The results of preliminary tests are shown in FIG. 3, a chart depicting five static torque measurements in five volt increments over a range of thirty volts. Solid line 38 illustrates the torque developed by the Horton unit mentioned previously, i.e., the one modified, but prior to its modification. In the catalog, its torque is rated up to one hundred four inch pounds (in. lbs.), In actuality, it developed one hundred ninety in. lbs. After notches 32 were made in the surface of the rotor 10, two tests were conducted with the rotor 10 turned clockwise as shown by arrow 40 of FIG. 2, and two tests were conducted with the rotor 10 turned counterclockwise. The tests which were run clockwise are depicted by solid line 42 and dash line 44. It will be noted that they track fairly closely at each five volt increment, producing between 65-100 percent increase in torque at the five volt level, and 71 percent torque increase at the twenty-five volt level. Thus, a significant torque capability of a magnetic brake was found to be present when the depth of the notches 32 decreased in a direction opposite to the direction of rotor rotation as shown by arrow 40.
Note also that when the rotor was torque-tested in a counterclockwise direction (opposite the arrow 40 of FIG. 2), it tracked very closely with the standard unit up to about fifteen volts, then increased slightly up to the thirty volt level. The two tests conducted in the counterclockwise direction are depicted by the dot-dash line 46 and the dotted line 48 of FIG. 3. The notches 32, when the rotor is driven in the direction in which the notch depth increases in a direction opposite to rotor direction, shows some slight but less significant torque characteristic improvement.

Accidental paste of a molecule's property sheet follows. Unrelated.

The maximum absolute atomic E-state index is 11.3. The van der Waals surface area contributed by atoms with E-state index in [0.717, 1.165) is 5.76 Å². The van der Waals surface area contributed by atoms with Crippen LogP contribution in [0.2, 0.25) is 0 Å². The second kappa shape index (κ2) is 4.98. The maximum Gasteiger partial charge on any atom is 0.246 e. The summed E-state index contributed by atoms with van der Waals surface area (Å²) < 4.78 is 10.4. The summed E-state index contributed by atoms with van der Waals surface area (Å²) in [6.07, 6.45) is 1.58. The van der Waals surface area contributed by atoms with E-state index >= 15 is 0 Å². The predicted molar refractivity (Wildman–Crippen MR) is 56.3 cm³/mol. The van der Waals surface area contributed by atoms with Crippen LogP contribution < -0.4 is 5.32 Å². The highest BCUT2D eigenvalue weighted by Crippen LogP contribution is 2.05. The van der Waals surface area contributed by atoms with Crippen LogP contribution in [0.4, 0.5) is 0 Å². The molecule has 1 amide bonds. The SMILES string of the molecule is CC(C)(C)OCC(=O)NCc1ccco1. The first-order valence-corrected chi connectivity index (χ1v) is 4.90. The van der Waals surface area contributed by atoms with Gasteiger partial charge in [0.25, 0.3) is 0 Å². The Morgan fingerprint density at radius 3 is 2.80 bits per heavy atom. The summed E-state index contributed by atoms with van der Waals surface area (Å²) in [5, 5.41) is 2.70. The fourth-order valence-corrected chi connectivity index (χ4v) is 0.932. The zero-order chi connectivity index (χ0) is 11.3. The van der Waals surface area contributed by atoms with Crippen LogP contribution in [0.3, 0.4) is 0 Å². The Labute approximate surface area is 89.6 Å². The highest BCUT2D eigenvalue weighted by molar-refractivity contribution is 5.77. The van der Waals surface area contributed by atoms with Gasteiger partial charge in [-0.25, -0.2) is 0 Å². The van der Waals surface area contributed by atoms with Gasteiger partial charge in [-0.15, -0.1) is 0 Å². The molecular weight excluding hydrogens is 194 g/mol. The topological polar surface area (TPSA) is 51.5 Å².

It is surmised that a unidirectional rotor with maximum notch and land surfaces as shown in FIG. 2 would provide the greatest torque improvement. But there are instances in which it is necessary or desirable to drive the motor in either direction. FIGS. 4-6 illustrate variations in the invention which can be expected to provide some measure of torque improvement in both directions. In FIG. 4, bands on opposite sides of the grooves 36a have their notches tapered in opposite directions. With six bands as shown, three alternate bands will have their notches extending in opposite directions. Obviously, all bands could not be machined together unless each band was a separate disc, and the discs were stacked during machining and then stacked alternately at assembly.
FIGS. 5 and 6 illustrate other notch modifications which are in the realm of being obvious to try, but as of this juncture, they have not been produced or tested. Both Figures illustrate a fragmentary portion of a rotor, FIG. 5 showing a notch having its deepest part centrally and tapering outwardly toward each adjacent land and FIG. 6 showing notches tapering in opposite directions on each side of a land 34. Arrows showing the capability of driving the rotors of FIGS. 5 and 6 bidirectionally are shown with each Figure.